Sunday, November 14, 2004

Where are they Now?

Last week we took a look at Randy Bush, a player that spent his entire career in a Minnesota Twins uniform. This weeks feature is on a player, Chuck Knoblauch, who should have spent his entire career with the Twins. Chuck Knoblauch stepped into the Twins starting line-up in 1991 and transformed the Twins weakest positions into one of their strongest.



The 1990 Minnesota Twins finished in last place in the American League West. They had a platoon of second basemen in Al Newman, Fred Manrique and Nelson Liriano that combined for a .243 average and a .295 on base percentage. The next season chuck Knoblauch stepped in and batted .281 with an OBP of .351 on his way to Rookie of the Year honors. In the post season his remarkable play continued as he hit .326 while getting on base .423. Knoblauch helped take the Twins from worst to first.

His career in Minnesota continued to thrive. In 1994 he was on pace to break Earl Webb's major league record of 67 doubles before the season was cut short due to strike. He finished the season with 45 doubles in 109 games. Knoblauch hit career highs in homeruns and batting average in 1996 as he hit .341 with 13 homers. He had become the best second basemen in the league. Chuck Knoblauch played the game the way it was meant to be played, with 100% pure hustle. He was a great role model for any youth learning the game.



In August of 1996 Knoblauch said he wanted to be Twin his entire. He then signed a longterm contract with the team. The following year he stole a career high 62 bases and won the Gold Glove award. However, by the end of the 1997 season the losing in Minnesota started to get to Chuck. His relationship with Tom Kelly was on the rocks and an incident with a Twins fan gave him a bad rep in Minnesota. In September Knoblauch demanded a trade to a contending team. That offseason he was dealt to the Yankees. He finished his Twins career with an average of .304, an OBP of .384 and 276 stolen bases.

His first two years with the Yankees looked promising. Knoblauch hit 17 and 18 homeruns and the Yankees won two World Championships. However, two years removed from his gold glove season Knoblauch developed a mental tic in the field. After fielding the ball he would hesitate before making a throw to first. This caused a career high 26 errors. Midway through the 2000 season it was clear that Knoblauch would nolonger be able to play second base and he was moved to left field.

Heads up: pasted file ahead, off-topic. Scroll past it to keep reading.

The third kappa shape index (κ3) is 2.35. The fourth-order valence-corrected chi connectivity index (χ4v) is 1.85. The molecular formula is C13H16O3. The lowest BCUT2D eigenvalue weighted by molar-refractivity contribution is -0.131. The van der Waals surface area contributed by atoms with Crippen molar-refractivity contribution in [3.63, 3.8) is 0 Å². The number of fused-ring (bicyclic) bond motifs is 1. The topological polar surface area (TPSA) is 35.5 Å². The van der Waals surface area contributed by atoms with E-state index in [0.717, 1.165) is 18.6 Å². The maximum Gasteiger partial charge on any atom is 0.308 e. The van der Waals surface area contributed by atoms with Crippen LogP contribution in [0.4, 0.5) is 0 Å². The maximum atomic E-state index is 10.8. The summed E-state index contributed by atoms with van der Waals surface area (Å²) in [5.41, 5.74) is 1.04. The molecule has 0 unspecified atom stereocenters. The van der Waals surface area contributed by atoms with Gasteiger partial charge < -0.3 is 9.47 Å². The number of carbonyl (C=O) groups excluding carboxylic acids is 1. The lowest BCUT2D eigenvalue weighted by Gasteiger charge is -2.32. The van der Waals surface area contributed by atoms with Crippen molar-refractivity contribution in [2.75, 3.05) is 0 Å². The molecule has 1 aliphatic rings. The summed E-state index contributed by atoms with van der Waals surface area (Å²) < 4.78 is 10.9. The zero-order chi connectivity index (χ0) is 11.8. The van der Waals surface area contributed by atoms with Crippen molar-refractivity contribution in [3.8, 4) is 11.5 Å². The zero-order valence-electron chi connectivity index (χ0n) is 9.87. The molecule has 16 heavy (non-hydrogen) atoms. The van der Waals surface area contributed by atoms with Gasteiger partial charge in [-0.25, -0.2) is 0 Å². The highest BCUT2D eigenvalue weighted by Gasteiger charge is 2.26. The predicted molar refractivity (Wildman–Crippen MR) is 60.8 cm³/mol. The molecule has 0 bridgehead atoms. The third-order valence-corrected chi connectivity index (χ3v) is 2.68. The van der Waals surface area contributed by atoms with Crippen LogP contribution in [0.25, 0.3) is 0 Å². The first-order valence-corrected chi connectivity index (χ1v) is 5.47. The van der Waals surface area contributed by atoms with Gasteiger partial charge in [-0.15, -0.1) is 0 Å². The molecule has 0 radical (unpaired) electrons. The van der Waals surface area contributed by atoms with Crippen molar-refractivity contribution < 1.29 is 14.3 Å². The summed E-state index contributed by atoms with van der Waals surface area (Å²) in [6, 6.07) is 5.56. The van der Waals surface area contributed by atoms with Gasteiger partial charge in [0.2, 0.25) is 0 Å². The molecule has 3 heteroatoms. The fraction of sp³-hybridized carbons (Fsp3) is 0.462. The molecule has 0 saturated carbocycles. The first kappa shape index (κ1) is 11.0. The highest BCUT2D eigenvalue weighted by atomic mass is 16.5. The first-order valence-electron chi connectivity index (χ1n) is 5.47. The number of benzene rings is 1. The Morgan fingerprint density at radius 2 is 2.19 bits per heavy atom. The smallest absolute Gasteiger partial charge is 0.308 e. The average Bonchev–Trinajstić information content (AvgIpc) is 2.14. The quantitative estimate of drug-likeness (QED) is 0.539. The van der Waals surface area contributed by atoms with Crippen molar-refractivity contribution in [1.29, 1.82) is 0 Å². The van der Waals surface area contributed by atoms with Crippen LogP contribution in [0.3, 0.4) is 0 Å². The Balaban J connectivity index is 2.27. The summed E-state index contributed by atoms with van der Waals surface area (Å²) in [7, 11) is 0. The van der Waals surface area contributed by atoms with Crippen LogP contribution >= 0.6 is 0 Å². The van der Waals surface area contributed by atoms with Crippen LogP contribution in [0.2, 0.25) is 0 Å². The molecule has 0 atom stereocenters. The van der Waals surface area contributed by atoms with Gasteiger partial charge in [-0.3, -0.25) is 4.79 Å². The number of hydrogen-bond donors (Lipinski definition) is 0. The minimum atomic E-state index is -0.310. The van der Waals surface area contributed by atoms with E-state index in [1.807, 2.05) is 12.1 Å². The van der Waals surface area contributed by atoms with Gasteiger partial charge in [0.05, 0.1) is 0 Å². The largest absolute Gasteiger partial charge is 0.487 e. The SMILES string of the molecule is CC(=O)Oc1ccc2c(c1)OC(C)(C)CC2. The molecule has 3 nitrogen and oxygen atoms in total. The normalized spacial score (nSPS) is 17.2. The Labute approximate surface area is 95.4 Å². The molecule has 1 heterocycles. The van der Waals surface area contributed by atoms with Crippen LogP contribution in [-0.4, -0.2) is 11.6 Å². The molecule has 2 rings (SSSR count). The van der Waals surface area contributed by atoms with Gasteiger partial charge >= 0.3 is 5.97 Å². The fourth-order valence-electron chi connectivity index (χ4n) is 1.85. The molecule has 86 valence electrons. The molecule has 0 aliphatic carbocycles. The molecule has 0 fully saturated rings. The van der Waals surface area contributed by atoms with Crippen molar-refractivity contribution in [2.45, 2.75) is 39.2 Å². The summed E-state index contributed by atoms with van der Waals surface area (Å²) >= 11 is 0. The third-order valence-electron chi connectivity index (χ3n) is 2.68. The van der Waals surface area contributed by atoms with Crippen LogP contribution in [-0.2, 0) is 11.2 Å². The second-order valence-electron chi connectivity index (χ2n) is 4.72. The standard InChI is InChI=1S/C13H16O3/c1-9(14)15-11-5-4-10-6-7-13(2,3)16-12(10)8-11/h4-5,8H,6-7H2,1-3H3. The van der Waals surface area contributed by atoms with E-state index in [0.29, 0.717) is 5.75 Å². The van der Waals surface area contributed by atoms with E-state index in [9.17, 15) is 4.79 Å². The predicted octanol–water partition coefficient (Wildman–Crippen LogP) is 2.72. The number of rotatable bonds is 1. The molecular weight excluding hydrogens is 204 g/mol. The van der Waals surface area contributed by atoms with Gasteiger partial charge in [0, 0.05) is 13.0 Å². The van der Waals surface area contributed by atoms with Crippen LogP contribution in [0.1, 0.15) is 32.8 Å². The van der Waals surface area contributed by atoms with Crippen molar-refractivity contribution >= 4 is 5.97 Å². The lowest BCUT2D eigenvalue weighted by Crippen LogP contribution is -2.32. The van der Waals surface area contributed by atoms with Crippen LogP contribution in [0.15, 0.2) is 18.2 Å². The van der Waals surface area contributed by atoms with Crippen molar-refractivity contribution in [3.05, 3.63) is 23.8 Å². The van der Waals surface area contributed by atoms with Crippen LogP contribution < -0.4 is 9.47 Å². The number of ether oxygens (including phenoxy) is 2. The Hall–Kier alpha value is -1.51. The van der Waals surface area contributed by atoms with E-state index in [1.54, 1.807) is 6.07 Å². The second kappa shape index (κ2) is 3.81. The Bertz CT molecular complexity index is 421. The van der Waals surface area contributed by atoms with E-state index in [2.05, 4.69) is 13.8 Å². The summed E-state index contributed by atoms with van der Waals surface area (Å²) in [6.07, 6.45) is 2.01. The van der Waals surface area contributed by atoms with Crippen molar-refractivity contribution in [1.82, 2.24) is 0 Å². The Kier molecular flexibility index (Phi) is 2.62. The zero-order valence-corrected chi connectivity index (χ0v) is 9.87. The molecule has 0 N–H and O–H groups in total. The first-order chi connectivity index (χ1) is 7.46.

Returning to the Dome in 2001 marked one of the saddest moments I ever had as a Twins fan. Never before in my life was I embarrassed to call myself a Twins fan, but that was the case when Knoblauch returned. Here was a guy who helped lead the Twins to a World Championship, stole more bases then anyone else in team history, hustled his butt off for seven seasons and did everything that was asked of him. When upper management would not surround him with any other players he asked to leave. How did we repay Knoblauch? By throwing batteries at him in left field. He was booed and tormented to the point that Tom Kelly had to escort him to his position to get fans to stop throwing foreign objects.

After his downfall at second base Knoblauch's career quickly ended. By the start of the 2002 season he was playing with the Royals. His limited playing time and lack of production led to his retirement following the season. Where is Chuck Knoblauch now?

Today Knoblauch is still retired and at the age of 35 is watching more baseball then he had when he was playing in the majors. He is loving retirement and enjoys watching games from his home in Houston. He has been following the career of another Yankee very closely. Bubba Crosby was coached by Knoblauch's father growing up and Crosby helped lead his father's team to a state title in his final season of coaching at Bellaire High School. Bubba Crosby credits the Knoblauch's with a lot of his success today. In fact before the 2004 season began Chuck had Bubba Crosby over for dinner. Bubba's chances of making the Yankee roster were pretty slim. Knoblauch told him not to let the Yankees cut him. Bubba did just that. Having a great spring training he made the final roster (although he was sent down to the minors later in the season).

Knoblauch has been sited at many ballparks around the country. Only this time in the stands, not on the field. His return to the majors is very unlikely, but I will always cherish the years he spent in Minnesota. Hustling around the base paths and making great plays at second is his trademark. Part of me always hoped that he would make a Blylevenlike return to Minnesota, but Chuck has insisted that those days are behind him. Who knows, maybe one day he will be spotted at a Twins game cheering on his old team.

5 comments:

Jeremy A Hipps said...

Good article, but you leave out one of the primary reasons that he was disliked in Minnesota. His choking of a fan that asked for his autograph in a local resturaunt. I can understand not wanting to sign an autograph when you are at dinner with your wife, but that is no excuse for violence. In Minnesota, whether good or bad, we appreciate 'class acts' over ass-hole all stars.

James Zamjahn said...

Dear Kuke,

Thanks for the updates on all of my favorite old Twins. I do have one suggestion on a new weekly column. With all the Twins wheeling and dealing this off-season, I would like for you to write your opinions on each new pick up and lost free agent. Since it is hard to catch all the latest gossip on startribune.com, I think your comments will be much more positive then those out of the mouth of Patrick Ruesse.

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